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Antibiotics in early life may alter immunity long-term

Date:
August 18, 2014
Source:
University of British Columbia
Summary:
A new study aims to help scientists understand how different antibiotics affect bacteria that play a positive role in promoting a healthy immune system. “This is the first step to understanding which bacteria are absolutely necessary to develop a healthy immune system later in life,” says the lead researcher.

Most bacteria living in the gut play a positive role in promoting a healthy immune system, but antibiotic treatments often do not discriminate between good and bad bacteria. The study published today in Journal of Allergy and Clinical Immunology helps scientists understand how different antibiotics affect good bacteria.

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between good and bad bacteria. The study published today in Journal of Allergy and Clinical Immunology helps scientists understand how different antibiotics affect good bacteria.

“This is the first step to understanding which bacteria are absolutely necessary to develop a healthy immune system later in life,” says Kelly McNagny, a professor in the Dept. of Medical Genetics who led the research along with UBC microbiologist Brett Finlay.

The researchers tested the impact of two antibiotics, vancomycin and streptomycin, on newborn mice. They found that streptomycin increased susceptibility to a disease known as hypersensitivity pneumonitis later in life, but vancomycin had no effect. The difference in each antibiotic’s long-term effects can be attributed to how they changed the bacterial ecosystem in the gut. Hypersensitivity pneumonitis is an allergic disease found in people with occupations such as farming, sausage-making, and cleaning hot tubs.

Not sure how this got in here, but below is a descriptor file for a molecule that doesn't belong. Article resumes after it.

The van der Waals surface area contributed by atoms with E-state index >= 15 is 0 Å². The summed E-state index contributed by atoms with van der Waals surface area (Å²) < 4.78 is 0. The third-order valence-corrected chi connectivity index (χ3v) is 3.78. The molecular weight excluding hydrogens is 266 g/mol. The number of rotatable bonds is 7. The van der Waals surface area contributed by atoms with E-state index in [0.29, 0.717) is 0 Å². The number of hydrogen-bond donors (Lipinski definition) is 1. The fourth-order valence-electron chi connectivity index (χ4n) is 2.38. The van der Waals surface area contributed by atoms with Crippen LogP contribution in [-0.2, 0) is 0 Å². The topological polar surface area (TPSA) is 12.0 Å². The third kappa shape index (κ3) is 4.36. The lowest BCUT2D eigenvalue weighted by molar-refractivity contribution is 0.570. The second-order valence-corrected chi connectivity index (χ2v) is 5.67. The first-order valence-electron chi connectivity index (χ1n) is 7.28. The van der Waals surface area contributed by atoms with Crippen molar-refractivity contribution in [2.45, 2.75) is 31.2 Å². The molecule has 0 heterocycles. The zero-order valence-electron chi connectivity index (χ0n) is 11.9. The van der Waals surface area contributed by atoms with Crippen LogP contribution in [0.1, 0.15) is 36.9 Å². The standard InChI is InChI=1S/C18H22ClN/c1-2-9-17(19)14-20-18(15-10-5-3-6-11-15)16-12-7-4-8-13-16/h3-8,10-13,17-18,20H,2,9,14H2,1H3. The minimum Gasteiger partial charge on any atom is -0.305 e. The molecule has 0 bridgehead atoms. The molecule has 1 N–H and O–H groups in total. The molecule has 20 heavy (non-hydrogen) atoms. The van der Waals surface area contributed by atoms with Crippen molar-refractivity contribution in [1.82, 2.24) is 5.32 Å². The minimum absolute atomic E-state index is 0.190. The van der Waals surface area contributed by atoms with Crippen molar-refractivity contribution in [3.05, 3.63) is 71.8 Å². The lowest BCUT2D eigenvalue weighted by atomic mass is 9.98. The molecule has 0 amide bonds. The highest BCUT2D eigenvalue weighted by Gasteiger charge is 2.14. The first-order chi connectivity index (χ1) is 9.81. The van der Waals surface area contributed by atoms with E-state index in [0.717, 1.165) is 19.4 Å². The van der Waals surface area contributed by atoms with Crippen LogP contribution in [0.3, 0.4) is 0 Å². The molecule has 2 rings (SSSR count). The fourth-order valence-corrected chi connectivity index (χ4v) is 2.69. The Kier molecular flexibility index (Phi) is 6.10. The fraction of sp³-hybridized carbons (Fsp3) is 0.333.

The researchers stress that infants should be treated with antibiotics when needed, but they hope these results will help pinpoint which bacteria make us less susceptible to disease. This could open up the possibility of boosting helpful bacteria through the use of probiotics.

“Probiotics could be the next big trend in parenting because once you know which bacteria prevent disease, you can make sure that children get inoculated with those bacteria,” says McNagny.


Story Source:

The above story is based on materials provided by University of British Columbia. Note: Materials may be edited for content and length.


Journal Reference:

  1. Shannon L. Russell, Matthew J. Gold, Lisa A. Reynolds, Benjamin P. Willing, Pedro Dimitriu, Lisa Thorson, Stephen A. Redpath, Georgia Perona-Wright, Marie-Renée Blanchet, William W. Mohn, B. Brett Finlay, Kelly M. McNagny. Perinatal antibiotic-induced shifts in gut microbiota have differential effects on inflammatory lung diseases. Journal of Allergy and Clinical Immunology, 2014; DOI: 10.1016/j.jaci.2014.06.027

Cite This Page:

University of British Columbia. "Antibiotics in early life may alter immunity long-term." ScienceDaily. ScienceDaily, 18 August 2014. <www.sciencedaily.com/releases/2014/08/140818095901.htm>.
University of British Columbia. (2014, August 18). Antibiotics in early life may alter immunity long-term. ScienceDaily. Retrieved March 5, 2015 from www.sciencedaily.com/releases/2014/08/140818095901.htm
University of British Columbia. "Antibiotics in early life may alter immunity long-term." ScienceDaily. www.sciencedaily.com/releases/2014/08/140818095901.htm (accessed March 5, 2015).

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